In his second discourse to the Corinthians, St. Paul describes the transformative effect of Jesus’ death: anyone who is in Christ is a new creation where the old has passed away and the new has come. He reminds his fellow disciples that Jesus’ sacrifice comes from the Father who reconciled us to himself through His son. The result of the transformation from the old way of living to the new way in Christ is a reconciliation with God the Father. We are reminded that God made his son to be sin who knew no sin so that in him we might become the righteousness of God.
This brief discourse provides us with a spiritual entryway of sorts into our preparation for the season of Advent first by the anticipation of the coming of the Messiah and second, for the opportunity to renounce and confess our sins. St. Augustine reminds us that whoever confesses his sins is already working with God. . . When you begin to abhor what you have made, it is then that your good works are beginning, since you are accusing yourself of your evil works. The beginning of good works is the confession of evil works. You do the truth and come to the light.
The single most loving act that God did to address humanity’s sin was to become man through His only-begotten son Jesus Christ. In Jesus, we encounter the full effect of God’s love revealed through the scourging, crucifixion, and death of Jesus for the salvation of mankind. St. John reminds us: He so loved the world that he gave his only-begotten son, that whoever believes shall not perish but have eternal life.
The Catechism reminds us: When the Church celebrates the liturgy of Advent each year, she makes present this ancient expectancy of the Messiah, for by sharing in the long preparation for the Savior’s first coming, the faithful renew their ardent desire for his second coming. By celebrating the precursor’s birth and martyrdom, the Church unites herself to his desire: “He must increase, but I must decrease.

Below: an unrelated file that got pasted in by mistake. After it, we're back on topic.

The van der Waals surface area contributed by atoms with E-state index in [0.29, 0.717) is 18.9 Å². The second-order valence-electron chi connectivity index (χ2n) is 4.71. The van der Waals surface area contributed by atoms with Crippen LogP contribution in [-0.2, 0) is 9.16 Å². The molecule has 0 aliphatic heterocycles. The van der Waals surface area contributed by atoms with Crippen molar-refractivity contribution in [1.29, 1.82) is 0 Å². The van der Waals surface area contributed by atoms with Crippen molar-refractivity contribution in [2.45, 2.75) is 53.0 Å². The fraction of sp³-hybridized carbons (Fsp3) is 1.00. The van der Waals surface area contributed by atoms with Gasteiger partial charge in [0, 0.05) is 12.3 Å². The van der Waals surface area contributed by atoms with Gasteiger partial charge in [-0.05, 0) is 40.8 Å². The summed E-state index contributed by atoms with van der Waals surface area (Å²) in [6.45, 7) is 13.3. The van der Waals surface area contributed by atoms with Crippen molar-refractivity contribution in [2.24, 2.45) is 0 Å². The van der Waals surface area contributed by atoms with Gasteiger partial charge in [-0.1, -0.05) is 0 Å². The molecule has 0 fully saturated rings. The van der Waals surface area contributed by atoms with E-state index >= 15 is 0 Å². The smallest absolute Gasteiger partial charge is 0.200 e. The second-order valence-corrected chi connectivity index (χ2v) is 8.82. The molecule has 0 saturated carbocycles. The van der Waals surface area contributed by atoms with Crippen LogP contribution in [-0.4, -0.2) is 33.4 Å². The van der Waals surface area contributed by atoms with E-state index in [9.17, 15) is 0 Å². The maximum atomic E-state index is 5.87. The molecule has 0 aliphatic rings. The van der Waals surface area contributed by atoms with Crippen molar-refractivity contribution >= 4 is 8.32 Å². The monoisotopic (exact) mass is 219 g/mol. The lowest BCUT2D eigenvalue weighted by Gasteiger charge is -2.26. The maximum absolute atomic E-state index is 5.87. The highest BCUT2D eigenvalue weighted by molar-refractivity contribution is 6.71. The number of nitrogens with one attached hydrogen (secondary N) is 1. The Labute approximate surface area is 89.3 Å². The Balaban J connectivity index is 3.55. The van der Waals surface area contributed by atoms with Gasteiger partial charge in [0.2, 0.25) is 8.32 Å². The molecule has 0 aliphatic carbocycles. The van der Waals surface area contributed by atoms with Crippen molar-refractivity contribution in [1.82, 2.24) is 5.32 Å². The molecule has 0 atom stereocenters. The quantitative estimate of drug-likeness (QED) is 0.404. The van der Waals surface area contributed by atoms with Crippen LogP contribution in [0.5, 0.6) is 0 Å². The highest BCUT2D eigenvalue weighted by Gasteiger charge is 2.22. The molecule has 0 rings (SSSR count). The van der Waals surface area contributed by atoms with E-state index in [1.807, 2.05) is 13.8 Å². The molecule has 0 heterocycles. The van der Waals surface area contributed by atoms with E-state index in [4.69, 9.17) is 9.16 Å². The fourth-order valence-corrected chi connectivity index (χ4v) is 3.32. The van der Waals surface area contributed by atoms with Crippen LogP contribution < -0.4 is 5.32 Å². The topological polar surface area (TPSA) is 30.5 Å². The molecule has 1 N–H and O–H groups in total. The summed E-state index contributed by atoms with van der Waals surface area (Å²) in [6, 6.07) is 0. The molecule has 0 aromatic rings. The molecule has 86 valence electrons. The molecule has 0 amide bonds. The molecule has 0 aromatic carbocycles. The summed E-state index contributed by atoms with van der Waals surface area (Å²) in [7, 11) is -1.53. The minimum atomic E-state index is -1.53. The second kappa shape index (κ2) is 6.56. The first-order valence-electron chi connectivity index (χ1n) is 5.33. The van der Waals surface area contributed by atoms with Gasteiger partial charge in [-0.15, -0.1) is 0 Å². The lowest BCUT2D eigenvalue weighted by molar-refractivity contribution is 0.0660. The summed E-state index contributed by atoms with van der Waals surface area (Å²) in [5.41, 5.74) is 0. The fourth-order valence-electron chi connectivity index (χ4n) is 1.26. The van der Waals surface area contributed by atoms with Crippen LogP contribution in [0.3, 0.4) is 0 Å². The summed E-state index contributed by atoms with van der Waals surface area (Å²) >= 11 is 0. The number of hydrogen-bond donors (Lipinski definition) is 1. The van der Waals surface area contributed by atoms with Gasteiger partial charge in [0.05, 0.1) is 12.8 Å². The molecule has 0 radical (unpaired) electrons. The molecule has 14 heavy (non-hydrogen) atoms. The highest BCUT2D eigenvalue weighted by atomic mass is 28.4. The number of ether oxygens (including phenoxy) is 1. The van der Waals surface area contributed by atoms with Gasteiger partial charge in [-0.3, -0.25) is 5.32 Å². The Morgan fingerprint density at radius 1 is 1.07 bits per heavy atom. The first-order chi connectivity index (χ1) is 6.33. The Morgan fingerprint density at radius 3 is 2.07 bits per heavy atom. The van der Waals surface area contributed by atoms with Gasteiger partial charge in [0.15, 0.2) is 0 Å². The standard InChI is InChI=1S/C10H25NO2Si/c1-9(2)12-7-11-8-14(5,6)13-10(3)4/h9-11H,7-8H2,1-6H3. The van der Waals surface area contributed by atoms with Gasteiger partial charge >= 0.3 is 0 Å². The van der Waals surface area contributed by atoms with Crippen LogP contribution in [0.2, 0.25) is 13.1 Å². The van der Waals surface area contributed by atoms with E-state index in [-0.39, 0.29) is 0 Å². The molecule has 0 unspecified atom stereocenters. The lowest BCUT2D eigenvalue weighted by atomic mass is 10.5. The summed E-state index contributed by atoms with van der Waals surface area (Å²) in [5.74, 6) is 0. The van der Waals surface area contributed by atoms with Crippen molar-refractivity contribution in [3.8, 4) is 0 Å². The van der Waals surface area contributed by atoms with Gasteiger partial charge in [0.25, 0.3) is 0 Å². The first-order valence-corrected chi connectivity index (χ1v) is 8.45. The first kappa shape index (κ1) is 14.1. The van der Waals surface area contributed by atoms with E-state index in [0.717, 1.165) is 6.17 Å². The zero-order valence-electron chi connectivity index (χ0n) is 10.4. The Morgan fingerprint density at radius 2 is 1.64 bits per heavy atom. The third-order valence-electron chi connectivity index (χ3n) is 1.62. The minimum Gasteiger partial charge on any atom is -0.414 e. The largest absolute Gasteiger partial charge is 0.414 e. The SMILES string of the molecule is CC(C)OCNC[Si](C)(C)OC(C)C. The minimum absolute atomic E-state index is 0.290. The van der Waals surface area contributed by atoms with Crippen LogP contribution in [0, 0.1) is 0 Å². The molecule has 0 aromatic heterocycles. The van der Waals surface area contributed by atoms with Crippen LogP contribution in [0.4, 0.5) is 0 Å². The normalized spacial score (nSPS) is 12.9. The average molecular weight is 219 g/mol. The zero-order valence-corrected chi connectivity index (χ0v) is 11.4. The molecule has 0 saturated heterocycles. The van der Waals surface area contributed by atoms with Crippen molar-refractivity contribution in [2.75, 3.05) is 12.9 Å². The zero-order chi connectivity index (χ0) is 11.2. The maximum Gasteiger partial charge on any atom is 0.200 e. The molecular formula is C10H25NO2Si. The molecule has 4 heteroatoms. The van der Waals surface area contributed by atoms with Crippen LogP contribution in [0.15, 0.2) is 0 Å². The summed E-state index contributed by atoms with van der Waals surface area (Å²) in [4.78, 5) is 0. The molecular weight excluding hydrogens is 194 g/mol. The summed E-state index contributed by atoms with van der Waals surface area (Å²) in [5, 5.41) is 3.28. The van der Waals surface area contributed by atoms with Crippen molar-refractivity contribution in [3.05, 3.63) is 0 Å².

If there is a singular word that clearly describes the nature of Advent it is expectancy. If we claim to have a sincere relationship with Jesus Christ, then the season of Advent provides us with an expectancy that Jesus will come, and after death come again. This means that our preparation prior to his coming and his final coming should involve a constant separation from sin. Though Advent signifies our liturgical preparation to anticipate the birth of the Messiah, it also provides us with a foretaste of our preparation for the second coming.
An example of this foretaste is referenced in the Lord’s Prayer where the proclamation “thy kingdom come” refers primarily to the final coming of the reign of God through Christ’s return. But, far from distracting the Church from her mission in this present world, this desire commits her to it all the more strongly. Our preparation for the coming of the Messiah should be met with an expectancy to renounce our sinful ways in order to embrace the birth of the Son of God with joy. We are reminded that the Son of God came to reunite us with the Father, destroy the works of the Devil, establish the Father’s Kingdom on earth, and prepare man for his final destination.
St. Ambrose reminds us that the Lord who has taken away your sin and pardoned your faults also protects you and keeps you from the wiles of your adversary the devil, so that the enemy, who is accustomed to leading into sin, may not surprise you. One who entrusts himself to God does not dread the devil. If God is for us, who is against us? In conclusion, the following prayer of deliverance from the first Epistle of St. John provides us with the opportunity to prepare ourselves for the expectant coming of the Messiah;
Little children; let no one deceive you. He who does right is righteous as he is righteous. He who commits sin is of the devil; for the devil has sinned from the beginning. The reason the Son of God appeared was to destroy the works of the devil. Any one born of God does not commit sin; for God’s seed abides in him, and he cannot sin because he is born of God.